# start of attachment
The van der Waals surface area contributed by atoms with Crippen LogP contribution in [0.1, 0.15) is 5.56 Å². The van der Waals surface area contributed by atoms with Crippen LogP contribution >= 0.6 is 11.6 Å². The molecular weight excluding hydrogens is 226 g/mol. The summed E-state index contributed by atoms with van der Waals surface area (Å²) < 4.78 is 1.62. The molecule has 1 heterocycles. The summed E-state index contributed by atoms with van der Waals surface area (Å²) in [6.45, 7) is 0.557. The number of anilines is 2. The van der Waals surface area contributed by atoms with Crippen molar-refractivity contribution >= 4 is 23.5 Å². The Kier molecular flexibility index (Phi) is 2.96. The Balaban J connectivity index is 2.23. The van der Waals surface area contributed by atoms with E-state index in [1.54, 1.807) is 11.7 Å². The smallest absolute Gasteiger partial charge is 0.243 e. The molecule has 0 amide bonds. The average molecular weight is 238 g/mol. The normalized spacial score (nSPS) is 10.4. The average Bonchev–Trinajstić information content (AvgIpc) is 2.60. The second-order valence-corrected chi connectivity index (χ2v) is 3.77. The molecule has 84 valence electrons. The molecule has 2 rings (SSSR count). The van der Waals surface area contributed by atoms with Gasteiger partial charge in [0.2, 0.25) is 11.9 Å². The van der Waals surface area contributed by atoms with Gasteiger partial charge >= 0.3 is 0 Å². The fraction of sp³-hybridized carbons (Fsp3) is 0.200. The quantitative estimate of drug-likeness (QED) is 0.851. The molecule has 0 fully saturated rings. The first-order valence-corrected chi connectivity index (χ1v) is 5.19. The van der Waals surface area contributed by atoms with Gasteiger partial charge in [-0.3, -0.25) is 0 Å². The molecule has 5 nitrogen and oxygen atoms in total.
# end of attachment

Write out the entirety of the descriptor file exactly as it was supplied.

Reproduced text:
The van der Waals surface area contributed by atoms with Crippen LogP contribution in [0.1, 0.15) is 5.56 Å². The van der Waals surface area contributed by atoms with Crippen LogP contribution >= 0.6 is 11.6 Å². The molecular weight excluding hydrogens is 226 g/mol. The summed E-state index contributed by atoms with van der Waals surface area (Å²) < 4.78 is 1.62. The molecule has 1 heterocycles. The summed E-state index contributed by atoms with van der Waals surface area (Å²) in [6.45, 7) is 0.557. The number of anilines is 2. The van der Waals surface area contributed by atoms with Crippen molar-refractivity contribution >= 4 is 23.5 Å². The Kier molecular flexibility index (Phi) is 2.96. The Balaban J connectivity index is 2.23. The van der Waals surface area contributed by atoms with E-state index in [1.54, 1.807) is 11.7 Å². The smallest absolute Gasteiger partial charge is 0.243 e. The molecule has 0 amide bonds. The average molecular weight is 238 g/mol. The normalized spacial score (nSPS) is 10.4. The average Bonchev–Trinajstić information content (AvgIpc) is 2.60. The second-order valence-corrected chi connectivity index (χ2v) is 3.77. The molecule has 84 valence electrons. The molecule has 2 rings (SSSR count). The van der Waals surface area contributed by atoms with Gasteiger partial charge in [0.2, 0.25) is 11.9 Å². The van der Waals surface area contributed by atoms with Gasteiger partial charge >= 0.3 is 0 Å². The fraction of sp³-hybridized carbons (Fsp3) is 0.200. The quantitative estimate of drug-likeness (QED) is 0.851. The molecule has 0 fully saturated rings. The first-order valence-corrected chi connectivity index (χ1v) is 5.19. The van der Waals surface area contributed by atoms with Gasteiger partial charge in [-0.3, -0.25) is 0 Å². The molecule has 5 nitrogen and oxygen atoms in total.